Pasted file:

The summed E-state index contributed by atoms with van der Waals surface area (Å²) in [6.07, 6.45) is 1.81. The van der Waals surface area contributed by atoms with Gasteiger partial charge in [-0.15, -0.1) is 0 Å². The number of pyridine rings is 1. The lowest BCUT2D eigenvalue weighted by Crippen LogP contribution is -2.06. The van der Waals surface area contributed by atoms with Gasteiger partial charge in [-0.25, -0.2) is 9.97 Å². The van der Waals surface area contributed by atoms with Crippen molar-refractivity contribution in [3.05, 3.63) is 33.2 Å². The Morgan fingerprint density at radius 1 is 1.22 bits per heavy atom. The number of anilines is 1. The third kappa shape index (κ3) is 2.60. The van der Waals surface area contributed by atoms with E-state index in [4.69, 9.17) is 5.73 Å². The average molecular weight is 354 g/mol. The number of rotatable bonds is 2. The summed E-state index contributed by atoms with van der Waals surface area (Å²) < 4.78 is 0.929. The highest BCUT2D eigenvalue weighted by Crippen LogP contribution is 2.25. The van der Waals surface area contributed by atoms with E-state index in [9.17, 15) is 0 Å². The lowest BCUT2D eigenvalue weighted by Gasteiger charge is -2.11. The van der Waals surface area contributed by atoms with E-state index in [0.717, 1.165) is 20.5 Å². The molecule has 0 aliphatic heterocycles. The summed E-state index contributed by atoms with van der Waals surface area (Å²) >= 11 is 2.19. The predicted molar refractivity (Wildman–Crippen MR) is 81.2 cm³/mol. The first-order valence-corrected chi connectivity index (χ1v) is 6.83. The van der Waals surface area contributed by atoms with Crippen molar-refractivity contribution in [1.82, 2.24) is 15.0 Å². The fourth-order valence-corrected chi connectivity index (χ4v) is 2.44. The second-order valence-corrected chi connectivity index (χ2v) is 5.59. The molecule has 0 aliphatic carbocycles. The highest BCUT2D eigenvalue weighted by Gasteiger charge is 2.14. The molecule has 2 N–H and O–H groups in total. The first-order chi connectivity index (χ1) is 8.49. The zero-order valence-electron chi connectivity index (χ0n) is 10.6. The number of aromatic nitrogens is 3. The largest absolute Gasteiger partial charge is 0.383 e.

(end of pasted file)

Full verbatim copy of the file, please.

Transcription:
The summed E-state index contributed by atoms with van der Waals surface area (Å²) in [6.07, 6.45) is 1.81. The van der Waals surface area contributed by atoms with Gasteiger partial charge in [-0.15, -0.1) is 0 Å². The number of pyridine rings is 1. The lowest BCUT2D eigenvalue weighted by Crippen LogP contribution is -2.06. The van der Waals surface area contributed by atoms with Gasteiger partial charge in [-0.25, -0.2) is 9.97 Å². The van der Waals surface area contributed by atoms with Crippen molar-refractivity contribution in [3.05, 3.63) is 33.2 Å². The Morgan fingerprint density at radius 1 is 1.22 bits per heavy atom. The number of anilines is 1. The third kappa shape index (κ3) is 2.60. The van der Waals surface area contributed by atoms with E-state index in [4.69, 9.17) is 5.73 Å². The average molecular weight is 354 g/mol. The number of rotatable bonds is 2. The summed E-state index contributed by atoms with van der Waals surface area (Å²) < 4.78 is 0.929. The highest BCUT2D eigenvalue weighted by Crippen LogP contribution is 2.25. The van der Waals surface area contributed by atoms with E-state index in [9.17, 15) is 0 Å². The lowest BCUT2D eigenvalue weighted by Gasteiger charge is -2.11. The van der Waals surface area contributed by atoms with E-state index in [0.717, 1.165) is 20.5 Å². The molecule has 0 aliphatic heterocycles. The summed E-state index contributed by atoms with van der Waals surface area (Å²) >= 11 is 2.19. The predicted molar refractivity (Wildman–Crippen MR) is 81.2 cm³/mol. The first-order valence-corrected chi connectivity index (χ1v) is 6.83. The van der Waals surface area contributed by atoms with Crippen molar-refractivity contribution in [1.82, 2.24) is 15.0 Å². The fourth-order valence-corrected chi connectivity index (χ4v) is 2.44. The second-order valence-corrected chi connectivity index (χ2v) is 5.59. The molecule has 0 aliphatic carbocycles. The highest BCUT2D eigenvalue weighted by Gasteiger charge is 2.14. The molecule has 2 N–H and O–H groups in total. The first-order chi connectivity index (χ1) is 8.49. The zero-order valence-electron chi connectivity index (χ0n) is 10.6. The number of aromatic nitrogens is 3. The largest absolute Gasteiger partial charge is 0.383 e.